Figurine of Dancer (right)

RK007973

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These two dancers were made from square section moulds derived from Sui models. The resurgence of this glass-like technique is probably due to the potters of the Bei Qi of Henan. Few works from the late 6th century and first half of the 7th century use lead glazes.

Made in a fine white earth coated with an ivory glaze that has peeled in places, they extend a technique developed under the Sui. Silhouettes, physiognomies and hairstyles are part of the same ideal of beauty inherent in the creations of the mid-7th century. The hair is collected on the top of the skull like the wings of a butterfly. The oval of the face is placed on a teenage girl's body. The moulded bolero highlights the inclined bust with its delicate shape. The slender waist, supple loins, legs in flexion mimic a dance step.

Although many of the arias of this era remain well known, it does not seem possible to make them coincide with any choreography. At most, it can be inferred from this that melodious attitudes belong more to the ruan style of Chinese tradition than to the much more whirling jian of western dances. Foreign inputs have been assimilated, but the way of moving close to the ground could come from India.
Much of the performer's talent probably lay in his way of gliding without apparent gravity, held above things by the twirling fabric of his sleeves.

Reproduction in patinated resin

Dimensions
Height: 17 cm.
Width: 25 cm.
Depth: 20 cm
Weight: 1 kg
Origin: Jacques Polain Collection
Period: Tang, half of the 7th century, northern China
Museum: Paris - Museum of Asian Arts-Guimet
Material: Resin
Editor:rmngp

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Figurine of Dancer (right)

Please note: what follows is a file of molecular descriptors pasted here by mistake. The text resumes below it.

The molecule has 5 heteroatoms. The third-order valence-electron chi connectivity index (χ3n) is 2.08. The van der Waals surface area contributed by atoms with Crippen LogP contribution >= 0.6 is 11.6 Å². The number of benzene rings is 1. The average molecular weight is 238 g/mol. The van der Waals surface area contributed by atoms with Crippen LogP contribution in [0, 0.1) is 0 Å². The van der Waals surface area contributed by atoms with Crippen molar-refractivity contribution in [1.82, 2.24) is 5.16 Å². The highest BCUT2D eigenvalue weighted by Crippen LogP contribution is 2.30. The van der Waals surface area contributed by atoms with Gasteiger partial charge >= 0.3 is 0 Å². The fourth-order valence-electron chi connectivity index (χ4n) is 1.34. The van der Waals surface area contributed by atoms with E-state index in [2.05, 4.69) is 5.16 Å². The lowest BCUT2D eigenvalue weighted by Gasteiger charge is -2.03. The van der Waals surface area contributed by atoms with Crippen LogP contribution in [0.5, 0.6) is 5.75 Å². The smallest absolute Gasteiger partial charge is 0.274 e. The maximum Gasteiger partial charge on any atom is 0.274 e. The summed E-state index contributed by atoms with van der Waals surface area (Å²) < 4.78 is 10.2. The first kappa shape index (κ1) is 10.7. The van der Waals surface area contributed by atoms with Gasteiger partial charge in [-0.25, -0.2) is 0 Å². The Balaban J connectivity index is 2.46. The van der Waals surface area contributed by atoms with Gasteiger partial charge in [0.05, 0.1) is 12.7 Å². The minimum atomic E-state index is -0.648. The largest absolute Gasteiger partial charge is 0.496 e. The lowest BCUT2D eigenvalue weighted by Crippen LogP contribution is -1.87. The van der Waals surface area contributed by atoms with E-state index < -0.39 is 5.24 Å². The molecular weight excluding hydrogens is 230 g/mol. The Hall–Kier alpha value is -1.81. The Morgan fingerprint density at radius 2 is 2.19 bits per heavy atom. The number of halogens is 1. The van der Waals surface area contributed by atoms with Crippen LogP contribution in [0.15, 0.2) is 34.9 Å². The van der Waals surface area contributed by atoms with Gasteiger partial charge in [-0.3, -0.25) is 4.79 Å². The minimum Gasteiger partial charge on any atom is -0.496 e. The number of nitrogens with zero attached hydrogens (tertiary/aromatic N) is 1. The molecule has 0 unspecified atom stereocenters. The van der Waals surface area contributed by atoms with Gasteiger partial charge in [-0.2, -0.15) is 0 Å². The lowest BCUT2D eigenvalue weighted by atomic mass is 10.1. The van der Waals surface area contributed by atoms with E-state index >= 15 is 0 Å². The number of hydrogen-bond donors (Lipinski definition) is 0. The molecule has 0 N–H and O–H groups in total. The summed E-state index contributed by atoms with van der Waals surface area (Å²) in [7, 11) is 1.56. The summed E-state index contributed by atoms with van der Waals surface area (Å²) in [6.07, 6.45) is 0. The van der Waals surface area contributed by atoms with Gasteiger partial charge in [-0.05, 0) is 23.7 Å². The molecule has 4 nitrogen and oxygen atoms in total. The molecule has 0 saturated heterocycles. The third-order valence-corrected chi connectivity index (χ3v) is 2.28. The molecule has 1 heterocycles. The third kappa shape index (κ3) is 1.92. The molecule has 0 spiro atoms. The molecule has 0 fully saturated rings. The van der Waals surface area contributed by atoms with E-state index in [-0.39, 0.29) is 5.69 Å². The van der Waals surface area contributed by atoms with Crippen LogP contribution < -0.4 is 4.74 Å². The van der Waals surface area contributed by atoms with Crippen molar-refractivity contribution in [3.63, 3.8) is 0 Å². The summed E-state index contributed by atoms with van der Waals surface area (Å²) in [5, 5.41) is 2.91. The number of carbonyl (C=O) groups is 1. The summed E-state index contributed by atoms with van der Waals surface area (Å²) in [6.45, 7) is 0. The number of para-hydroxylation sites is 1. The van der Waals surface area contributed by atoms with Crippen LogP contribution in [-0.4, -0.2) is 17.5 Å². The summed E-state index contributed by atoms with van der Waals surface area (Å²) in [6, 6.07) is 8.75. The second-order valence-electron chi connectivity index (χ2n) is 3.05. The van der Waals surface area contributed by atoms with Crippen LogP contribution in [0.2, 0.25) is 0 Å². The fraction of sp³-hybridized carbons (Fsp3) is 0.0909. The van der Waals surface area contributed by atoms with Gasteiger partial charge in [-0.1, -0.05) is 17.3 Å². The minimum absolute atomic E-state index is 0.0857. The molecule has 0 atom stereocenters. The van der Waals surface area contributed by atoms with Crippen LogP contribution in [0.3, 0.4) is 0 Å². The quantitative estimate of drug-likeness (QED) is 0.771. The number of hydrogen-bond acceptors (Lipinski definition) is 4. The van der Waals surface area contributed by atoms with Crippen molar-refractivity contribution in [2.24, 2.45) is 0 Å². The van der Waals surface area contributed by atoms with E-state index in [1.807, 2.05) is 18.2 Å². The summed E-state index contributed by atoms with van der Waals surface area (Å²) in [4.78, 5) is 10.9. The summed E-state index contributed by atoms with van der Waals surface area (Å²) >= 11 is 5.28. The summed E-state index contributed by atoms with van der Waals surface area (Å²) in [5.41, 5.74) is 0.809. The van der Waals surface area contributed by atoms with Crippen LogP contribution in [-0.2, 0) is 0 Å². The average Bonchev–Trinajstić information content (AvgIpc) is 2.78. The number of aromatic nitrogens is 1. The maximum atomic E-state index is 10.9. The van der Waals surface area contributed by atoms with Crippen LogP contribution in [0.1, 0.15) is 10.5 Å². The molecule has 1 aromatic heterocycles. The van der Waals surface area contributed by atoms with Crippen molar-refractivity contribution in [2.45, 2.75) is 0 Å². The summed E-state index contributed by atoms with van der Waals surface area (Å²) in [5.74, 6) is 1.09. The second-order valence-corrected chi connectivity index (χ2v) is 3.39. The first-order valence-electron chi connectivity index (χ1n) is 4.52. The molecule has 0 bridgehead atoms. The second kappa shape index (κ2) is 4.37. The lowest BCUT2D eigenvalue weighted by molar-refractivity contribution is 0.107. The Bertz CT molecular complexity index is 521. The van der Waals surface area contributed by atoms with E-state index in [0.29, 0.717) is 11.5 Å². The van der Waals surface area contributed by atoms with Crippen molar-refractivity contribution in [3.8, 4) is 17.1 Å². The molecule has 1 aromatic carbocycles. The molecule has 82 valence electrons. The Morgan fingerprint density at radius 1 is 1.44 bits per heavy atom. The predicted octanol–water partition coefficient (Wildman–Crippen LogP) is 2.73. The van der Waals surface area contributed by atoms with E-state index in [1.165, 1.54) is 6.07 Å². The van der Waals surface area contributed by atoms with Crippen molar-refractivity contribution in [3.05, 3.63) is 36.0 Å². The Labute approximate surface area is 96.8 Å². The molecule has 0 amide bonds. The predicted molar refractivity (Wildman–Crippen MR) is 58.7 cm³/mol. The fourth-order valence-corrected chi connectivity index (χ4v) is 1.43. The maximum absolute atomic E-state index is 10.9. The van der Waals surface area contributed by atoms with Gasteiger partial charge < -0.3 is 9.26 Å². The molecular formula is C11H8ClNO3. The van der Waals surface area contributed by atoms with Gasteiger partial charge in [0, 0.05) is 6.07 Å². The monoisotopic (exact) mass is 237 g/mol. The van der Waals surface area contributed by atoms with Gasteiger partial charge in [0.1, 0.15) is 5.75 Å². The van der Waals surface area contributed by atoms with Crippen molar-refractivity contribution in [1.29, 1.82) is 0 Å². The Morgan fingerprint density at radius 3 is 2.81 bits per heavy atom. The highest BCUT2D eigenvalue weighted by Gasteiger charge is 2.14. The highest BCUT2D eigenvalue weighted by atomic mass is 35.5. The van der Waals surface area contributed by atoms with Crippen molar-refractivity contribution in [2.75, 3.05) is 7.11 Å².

These two dancers were made from square section moulds derived from Sui models. The resurgence of this glass-like technique is probably due to the potters of the Bei Qi of Henan. Few works from the late 6th century and first half of the 7th century use lead glazes.

Made in a fine white earth coated with an ivory glaze that has peeled in places, they extend a technique developed under the Sui. Silhouettes, physiognomies and hairstyles are part of the same ideal of beauty inherent in the creations of the mid-7th century. The hair is collected on the top of the skull like the wings of a butterfly. The oval of the face is placed on a teenage girl's body. The moulded bolero highlights the inclined bust with its delicate shape. The slender waist, supple loins, legs in flexion mimic a dance step.

Although many of the arias of this era remain well known, it does not seem possible to make them coincide with any choreography. At most, it can be inferred from this that melodious attitudes belong more to the ruan style of Chinese tradition than to the much more whirling jian of western dances. Foreign inputs have been assimilated, but the way of moving close to the ground could come from India.
Much of the performer's talent probably lay in his way of gliding without apparent gravity, held above things by the twirling fabric of his sleeves.

Reproduction in patinated resin

Dimensions
Height: 17 cm.
Width: 25 cm.
Depth: 20 cm
Weight: 1 kg
Origin: Jacques Polain Collection
Period: Tang, half of the 7th century, northern China
Museum: Paris - Museum of Asian Arts-Guimet
Material: Resin
Editor:rmngp

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